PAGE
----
To start off, Wonder Woman 1984 is confirmed to take place, well… in 1984. As Screen Rant first reported in 2017, the upcoming Wonder Woman sequel is set at the height of the Cold War and not only sees Gal Gadot reprise her role as Princess Diana, aka Wonder Woman, but surprisingly Chris Pine as Steve Trevor as well. Exactly how Steve Trevor returns for Wonder Woman 1984 remains to be seen, but it’s something that everyone involved has promised will make sense and even be worth it.
Since Wonder Woman 1984 takes place in the ’80s, it seems there’s a fair chance that audiences won’t see a post-Justice League Wonder Woman just yet. Batman V Superman provided Patty Jenkins with the perfect outlet for which to explore WWI – the lost photograph that Lex Luthor obtained – whereas Wonder Woman 1984 isn’t confirmed to have any such sequence in the present day. That may change, of course, but as it stands, Wonder Woman 1984 is primarily a sequel to (or, more accurately, a standalone continuation of) 2017’s Wonder Woman and not another flashback movie.
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Since Kristen Wiig is playing Cheetah, an all-new villain in the DCEU, it’s possible that perhaps she’s still alive in the present day and seeing her is what triggers yet another flashback memory for Diana – but that means there would need to be a substantial amount of the story set in the present day. And since none of the photos and videos from the set have indicated that Wonder Woman 1984 takes place outside of the ’80s at all, that notion seems unlikely. Pedro Pascal’s currently unnamed character (who is reportedly a powerful villain) may have something to do with it, but for now, it seems that Wonder Woman 1984 is firmly a DCEU prequel, not sequel.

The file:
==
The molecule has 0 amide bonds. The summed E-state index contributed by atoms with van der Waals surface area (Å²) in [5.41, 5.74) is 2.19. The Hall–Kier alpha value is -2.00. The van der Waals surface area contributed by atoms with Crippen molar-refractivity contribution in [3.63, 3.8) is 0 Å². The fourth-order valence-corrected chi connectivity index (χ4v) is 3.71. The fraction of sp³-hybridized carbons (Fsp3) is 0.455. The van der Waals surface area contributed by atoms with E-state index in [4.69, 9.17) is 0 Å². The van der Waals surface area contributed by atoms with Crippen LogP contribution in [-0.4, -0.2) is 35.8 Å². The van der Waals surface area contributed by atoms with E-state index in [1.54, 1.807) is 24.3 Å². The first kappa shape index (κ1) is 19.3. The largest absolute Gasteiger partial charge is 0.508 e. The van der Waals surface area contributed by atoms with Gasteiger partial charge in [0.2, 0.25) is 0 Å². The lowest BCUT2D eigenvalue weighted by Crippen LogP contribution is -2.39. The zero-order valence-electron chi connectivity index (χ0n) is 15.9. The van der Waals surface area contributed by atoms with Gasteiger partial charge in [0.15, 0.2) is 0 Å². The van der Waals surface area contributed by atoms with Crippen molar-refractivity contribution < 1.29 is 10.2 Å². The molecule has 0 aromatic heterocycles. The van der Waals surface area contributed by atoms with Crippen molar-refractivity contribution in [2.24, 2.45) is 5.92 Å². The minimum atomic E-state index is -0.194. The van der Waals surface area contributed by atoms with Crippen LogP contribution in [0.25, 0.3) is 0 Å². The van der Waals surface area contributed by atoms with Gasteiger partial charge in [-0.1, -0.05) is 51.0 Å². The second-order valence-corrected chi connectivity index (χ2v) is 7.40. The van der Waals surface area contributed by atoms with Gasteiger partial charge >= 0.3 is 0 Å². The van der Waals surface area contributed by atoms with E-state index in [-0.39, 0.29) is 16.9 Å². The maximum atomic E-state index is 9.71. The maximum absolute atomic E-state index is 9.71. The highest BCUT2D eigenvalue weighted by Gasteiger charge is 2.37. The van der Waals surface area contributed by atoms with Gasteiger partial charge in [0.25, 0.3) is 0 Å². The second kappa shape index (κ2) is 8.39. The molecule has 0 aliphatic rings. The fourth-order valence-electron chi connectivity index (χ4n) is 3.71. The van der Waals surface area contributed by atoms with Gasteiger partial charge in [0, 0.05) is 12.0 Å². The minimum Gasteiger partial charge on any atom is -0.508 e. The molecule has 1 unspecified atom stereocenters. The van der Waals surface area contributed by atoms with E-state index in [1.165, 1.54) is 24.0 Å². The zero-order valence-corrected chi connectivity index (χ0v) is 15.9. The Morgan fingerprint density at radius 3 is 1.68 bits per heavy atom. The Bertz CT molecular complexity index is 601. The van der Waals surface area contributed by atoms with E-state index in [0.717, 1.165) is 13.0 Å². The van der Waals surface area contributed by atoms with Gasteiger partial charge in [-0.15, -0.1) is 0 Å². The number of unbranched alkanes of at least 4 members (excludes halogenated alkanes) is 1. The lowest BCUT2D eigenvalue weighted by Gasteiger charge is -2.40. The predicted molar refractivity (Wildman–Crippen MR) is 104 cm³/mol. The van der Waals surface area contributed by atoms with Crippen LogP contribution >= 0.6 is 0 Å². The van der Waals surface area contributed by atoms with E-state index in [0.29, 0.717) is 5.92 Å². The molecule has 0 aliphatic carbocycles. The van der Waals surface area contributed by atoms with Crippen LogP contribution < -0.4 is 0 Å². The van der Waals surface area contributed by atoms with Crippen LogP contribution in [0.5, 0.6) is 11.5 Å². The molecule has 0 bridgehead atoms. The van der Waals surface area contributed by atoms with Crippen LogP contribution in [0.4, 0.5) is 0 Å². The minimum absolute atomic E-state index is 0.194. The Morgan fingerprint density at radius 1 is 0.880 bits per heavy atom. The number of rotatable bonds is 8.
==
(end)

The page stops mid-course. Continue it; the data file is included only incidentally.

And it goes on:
What Breaking Tradition Means For The DCEU’s Future
Although Wonder Woman 1984 potentially breaking DCEU tradition isn’t good, it’s not necessarily a bad thing either. The DCEU is in a much different place now than it was just three years ago; Batman V Superman was meant to launch a universe that has been largely tossed aside in the years since its release.
Snyder’s original five-movie DCEU plan involved each installment being a sequel to the one before it, and then ultimately ending with a final story. It wasn’t about expanding into a full-fledged shared universe, at least not in the beginning. So, breaking the DCEU’s sequel tradition is yet another step, albeit a small one, in distancing the franchise from its creator – Snyder. Furthermore, it brings the universe a bit closer to the MCU, despite the fact that WB is no longer following the Marvel formula. To them, standalone movies are the name of the game now, which is great.
Standalone movies like Aquaman and Wonder Woman, not to mention Shazam!, which follow characters that have had little to zero big screen presence before, is exactly what the DCEU needs to find its footing post-Justice League. Remaining mostly separated doesn’t mean there can’t still be team-up movies down the line, but having the option not to worry about connecting every movie to the one before it – not just the previous installment in that series but the franchise as a whole – is how the DCEU can avoid continuity issues.
Sure, Wonder Woman 1984 could somehow end up as a sequel to Justice League, Aquaman, and even Birds of Prey, but that seems unlikely at this stage. Instead, fans may have to wait until Wonder Woman 3, Justice League 2, or even a Flashpoint adaptation before they can see what Diana, Princess of Themyscira, is up to in the present day.